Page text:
Banning sales of internal combustion engine vehicles (“Ban cars that run on gas? That’s just crazy,” Forum, Oct. 1) could be exactly what California needs. An audacious move on transportation would address a looming climate policy challenge while providing an innovative opportunity for our economy.
The 2017 California Green Innovation Index found that California’s transportation emissions rose by 2.7 percent in 2015, largely because of a 3.1 percent spike in emissions from passenger vehicles. This is slowing the overall rate of emissions decline and threatening our climate goals. If this continues, we’ll need to slash emissions by more than 5 percent each year between 2020 and 2030. For such reductions, bold action is required.
All signs point towards an electrified transportation future, and fortunes will be made from embracing this technology early on.
Our research has shown that ambitious climate policies do not compromise economic growth. All signs point toward an electrified transportation future, and fortunes will be made from embracing this technology early on. Compelling our state to move ahead could benefit us for decades to come.
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California would join a growing list of countries phasing out internal combustion vehicles, representing some of the world’s largest economies and nearly half its population. That’s significant, because by 2030, more than two-thirds of all vehicles produced in the U.S. will be exported. Our nation must be aware of the opportunities and risks that this presents our auto manufacturers.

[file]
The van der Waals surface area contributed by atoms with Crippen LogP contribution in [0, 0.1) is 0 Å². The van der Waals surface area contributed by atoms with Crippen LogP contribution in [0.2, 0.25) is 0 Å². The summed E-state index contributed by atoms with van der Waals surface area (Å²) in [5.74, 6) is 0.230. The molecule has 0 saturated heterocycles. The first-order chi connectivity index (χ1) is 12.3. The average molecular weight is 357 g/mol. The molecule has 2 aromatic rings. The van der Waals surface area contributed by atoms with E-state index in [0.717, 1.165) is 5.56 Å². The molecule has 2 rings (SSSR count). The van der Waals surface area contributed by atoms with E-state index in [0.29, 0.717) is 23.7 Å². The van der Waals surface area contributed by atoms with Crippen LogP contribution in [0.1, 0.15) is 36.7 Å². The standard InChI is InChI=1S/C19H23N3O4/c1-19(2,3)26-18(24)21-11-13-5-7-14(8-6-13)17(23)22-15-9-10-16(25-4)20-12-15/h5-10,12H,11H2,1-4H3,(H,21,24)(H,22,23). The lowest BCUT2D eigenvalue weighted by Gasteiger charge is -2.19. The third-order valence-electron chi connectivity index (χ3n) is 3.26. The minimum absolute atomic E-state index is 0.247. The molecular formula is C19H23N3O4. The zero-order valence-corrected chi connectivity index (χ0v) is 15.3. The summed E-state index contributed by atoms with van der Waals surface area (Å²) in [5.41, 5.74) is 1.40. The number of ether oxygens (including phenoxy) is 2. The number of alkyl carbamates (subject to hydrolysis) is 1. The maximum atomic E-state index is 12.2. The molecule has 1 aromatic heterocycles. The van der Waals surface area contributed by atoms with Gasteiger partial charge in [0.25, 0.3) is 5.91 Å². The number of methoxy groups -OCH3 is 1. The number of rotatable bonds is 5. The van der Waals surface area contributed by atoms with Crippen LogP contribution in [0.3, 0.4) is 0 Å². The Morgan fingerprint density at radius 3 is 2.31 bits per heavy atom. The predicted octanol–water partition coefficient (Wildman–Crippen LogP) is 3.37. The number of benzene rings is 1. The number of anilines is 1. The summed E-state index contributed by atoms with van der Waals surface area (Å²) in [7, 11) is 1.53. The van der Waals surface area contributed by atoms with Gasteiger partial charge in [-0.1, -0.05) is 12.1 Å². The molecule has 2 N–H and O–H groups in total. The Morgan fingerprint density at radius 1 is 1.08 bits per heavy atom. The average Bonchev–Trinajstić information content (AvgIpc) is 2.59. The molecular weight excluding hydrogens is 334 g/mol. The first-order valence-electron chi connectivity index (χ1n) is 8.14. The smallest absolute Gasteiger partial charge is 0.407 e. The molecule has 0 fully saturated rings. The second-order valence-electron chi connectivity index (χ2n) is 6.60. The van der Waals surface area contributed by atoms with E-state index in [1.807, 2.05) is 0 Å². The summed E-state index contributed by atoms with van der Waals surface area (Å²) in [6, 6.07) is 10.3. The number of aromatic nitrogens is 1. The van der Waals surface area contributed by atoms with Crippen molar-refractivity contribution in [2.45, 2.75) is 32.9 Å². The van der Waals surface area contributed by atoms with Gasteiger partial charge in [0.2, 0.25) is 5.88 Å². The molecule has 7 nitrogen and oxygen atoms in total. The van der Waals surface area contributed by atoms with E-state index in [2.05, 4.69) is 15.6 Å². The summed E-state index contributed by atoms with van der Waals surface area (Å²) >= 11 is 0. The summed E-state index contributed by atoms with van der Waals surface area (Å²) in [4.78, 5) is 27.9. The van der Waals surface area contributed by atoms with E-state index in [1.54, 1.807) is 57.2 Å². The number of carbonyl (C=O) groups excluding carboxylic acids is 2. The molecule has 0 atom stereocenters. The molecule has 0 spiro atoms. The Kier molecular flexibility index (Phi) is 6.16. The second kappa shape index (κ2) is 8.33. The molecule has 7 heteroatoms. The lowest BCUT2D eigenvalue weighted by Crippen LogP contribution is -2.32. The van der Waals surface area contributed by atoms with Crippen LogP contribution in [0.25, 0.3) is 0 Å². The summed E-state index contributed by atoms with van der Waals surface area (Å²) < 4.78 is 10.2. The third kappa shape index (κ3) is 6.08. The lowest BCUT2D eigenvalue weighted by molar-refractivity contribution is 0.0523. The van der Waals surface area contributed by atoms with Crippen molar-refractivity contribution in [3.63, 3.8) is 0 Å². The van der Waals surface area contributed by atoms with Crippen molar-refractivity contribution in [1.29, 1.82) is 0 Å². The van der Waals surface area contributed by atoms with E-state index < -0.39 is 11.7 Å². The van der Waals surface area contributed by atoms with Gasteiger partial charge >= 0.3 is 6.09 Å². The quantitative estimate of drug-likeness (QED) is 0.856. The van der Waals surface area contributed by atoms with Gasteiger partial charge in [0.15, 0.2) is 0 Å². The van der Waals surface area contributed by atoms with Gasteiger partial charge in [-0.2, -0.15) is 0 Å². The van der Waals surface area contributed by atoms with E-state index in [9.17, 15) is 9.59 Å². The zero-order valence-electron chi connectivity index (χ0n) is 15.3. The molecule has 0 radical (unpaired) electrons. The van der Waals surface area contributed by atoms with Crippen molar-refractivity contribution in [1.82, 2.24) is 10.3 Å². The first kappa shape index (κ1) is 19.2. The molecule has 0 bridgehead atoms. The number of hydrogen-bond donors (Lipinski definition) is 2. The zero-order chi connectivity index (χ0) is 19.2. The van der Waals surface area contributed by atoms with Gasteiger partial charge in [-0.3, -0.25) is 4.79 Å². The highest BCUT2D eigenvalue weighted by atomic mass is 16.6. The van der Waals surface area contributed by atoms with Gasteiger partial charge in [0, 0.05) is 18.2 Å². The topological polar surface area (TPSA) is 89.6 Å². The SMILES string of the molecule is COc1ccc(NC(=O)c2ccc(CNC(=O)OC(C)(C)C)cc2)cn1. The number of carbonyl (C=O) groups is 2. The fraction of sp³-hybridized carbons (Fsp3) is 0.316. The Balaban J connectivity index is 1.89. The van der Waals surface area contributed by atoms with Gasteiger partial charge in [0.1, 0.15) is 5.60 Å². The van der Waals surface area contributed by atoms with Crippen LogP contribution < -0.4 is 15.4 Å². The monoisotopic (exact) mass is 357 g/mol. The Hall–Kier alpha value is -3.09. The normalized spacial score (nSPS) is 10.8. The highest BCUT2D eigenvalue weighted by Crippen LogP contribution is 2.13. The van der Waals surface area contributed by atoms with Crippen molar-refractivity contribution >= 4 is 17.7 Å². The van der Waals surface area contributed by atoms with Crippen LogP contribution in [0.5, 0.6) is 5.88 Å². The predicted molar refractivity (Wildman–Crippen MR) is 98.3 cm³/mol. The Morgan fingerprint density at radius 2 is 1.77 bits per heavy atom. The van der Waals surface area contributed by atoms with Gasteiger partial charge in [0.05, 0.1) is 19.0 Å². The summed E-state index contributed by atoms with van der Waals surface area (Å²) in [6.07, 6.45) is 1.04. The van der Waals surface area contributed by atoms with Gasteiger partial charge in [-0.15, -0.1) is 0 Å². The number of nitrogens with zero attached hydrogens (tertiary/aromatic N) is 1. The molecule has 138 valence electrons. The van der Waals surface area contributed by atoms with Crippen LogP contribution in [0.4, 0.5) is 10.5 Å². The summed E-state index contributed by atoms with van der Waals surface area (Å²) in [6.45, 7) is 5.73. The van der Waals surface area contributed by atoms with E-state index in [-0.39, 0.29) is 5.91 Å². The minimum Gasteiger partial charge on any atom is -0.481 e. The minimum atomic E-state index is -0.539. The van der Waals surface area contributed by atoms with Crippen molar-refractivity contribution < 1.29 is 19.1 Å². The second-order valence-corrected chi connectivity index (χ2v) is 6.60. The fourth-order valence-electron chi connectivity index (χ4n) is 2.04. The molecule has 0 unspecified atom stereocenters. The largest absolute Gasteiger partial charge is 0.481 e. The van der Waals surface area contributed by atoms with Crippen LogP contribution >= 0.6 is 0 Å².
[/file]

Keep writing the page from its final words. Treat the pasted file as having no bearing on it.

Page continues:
Because of existing policies, California is already at the epicenter of clean transportation in the U.S. The 2017 Index found 87 percent of America’s total clean transportation venture capital investment went to California last year. Though zero-emission vehicles make up a small portion of total vehicles on the road, California is home to about half of all ZEVs ever sold in this country.
A clean energy future with roads full of electric vehicles could provide just the right mix of emissions reduction and economic opportunity for the state.
F. Noel Perry is a businessman and founder of nonprofit nonpartisan think tank Next 10. Christopher Thornberg is a founding partner of Beacon Economics.